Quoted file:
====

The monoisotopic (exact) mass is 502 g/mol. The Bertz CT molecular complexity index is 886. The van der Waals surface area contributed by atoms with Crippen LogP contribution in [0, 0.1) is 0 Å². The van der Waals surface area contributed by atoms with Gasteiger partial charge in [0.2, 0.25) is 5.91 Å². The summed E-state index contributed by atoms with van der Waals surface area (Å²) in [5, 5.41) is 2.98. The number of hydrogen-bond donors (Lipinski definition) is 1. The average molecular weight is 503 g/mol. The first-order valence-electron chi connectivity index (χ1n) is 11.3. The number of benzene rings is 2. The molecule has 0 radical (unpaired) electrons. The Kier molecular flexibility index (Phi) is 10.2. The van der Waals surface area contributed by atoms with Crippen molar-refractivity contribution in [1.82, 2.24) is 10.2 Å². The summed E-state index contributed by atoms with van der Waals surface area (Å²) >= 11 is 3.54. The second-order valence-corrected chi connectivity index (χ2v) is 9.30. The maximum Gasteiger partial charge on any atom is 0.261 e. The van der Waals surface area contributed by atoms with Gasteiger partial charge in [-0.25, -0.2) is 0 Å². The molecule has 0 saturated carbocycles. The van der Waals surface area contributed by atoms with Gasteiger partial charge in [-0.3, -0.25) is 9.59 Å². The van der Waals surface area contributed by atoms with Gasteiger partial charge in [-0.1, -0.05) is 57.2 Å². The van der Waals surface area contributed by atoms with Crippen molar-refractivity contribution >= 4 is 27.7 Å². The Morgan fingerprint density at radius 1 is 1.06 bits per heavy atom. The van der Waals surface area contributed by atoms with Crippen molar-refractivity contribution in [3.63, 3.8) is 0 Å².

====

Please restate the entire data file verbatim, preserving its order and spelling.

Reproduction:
The monoisotopic (exact) mass is 502 g/mol. The Bertz CT molecular complexity index is 886. The van der Waals surface area contributed by atoms with Crippen LogP contribution in [0, 0.1) is 0 Å². The van der Waals surface area contributed by atoms with Gasteiger partial charge in [0.2, 0.25) is 5.91 Å². The summed E-state index contributed by atoms with van der Waals surface area (Å²) in [5, 5.41) is 2.98. The number of hydrogen-bond donors (Lipinski definition) is 1. The average molecular weight is 503 g/mol. The first-order valence-electron chi connectivity index (χ1n) is 11.3. The number of benzene rings is 2. The molecule has 0 radical (unpaired) electrons. The Kier molecular flexibility index (Phi) is 10.2. The van der Waals surface area contributed by atoms with Crippen molar-refractivity contribution in [1.82, 2.24) is 10.2 Å². The summed E-state index contributed by atoms with van der Waals surface area (Å²) >= 11 is 3.54. The second-order valence-corrected chi connectivity index (χ2v) is 9.30. The maximum Gasteiger partial charge on any atom is 0.261 e. The van der Waals surface area contributed by atoms with Gasteiger partial charge in [-0.25, -0.2) is 0 Å². The molecule has 0 saturated carbocycles. The van der Waals surface area contributed by atoms with Gasteiger partial charge in [-0.3, -0.25) is 9.59 Å². The van der Waals surface area contributed by atoms with Gasteiger partial charge in [-0.1, -0.05) is 57.2 Å². The van der Waals surface area contributed by atoms with Crippen molar-refractivity contribution >= 4 is 27.7 Å². The Morgan fingerprint density at radius 1 is 1.06 bits per heavy atom. The van der Waals surface area contributed by atoms with Crippen molar-refractivity contribution in [3.63, 3.8) is 0 Å².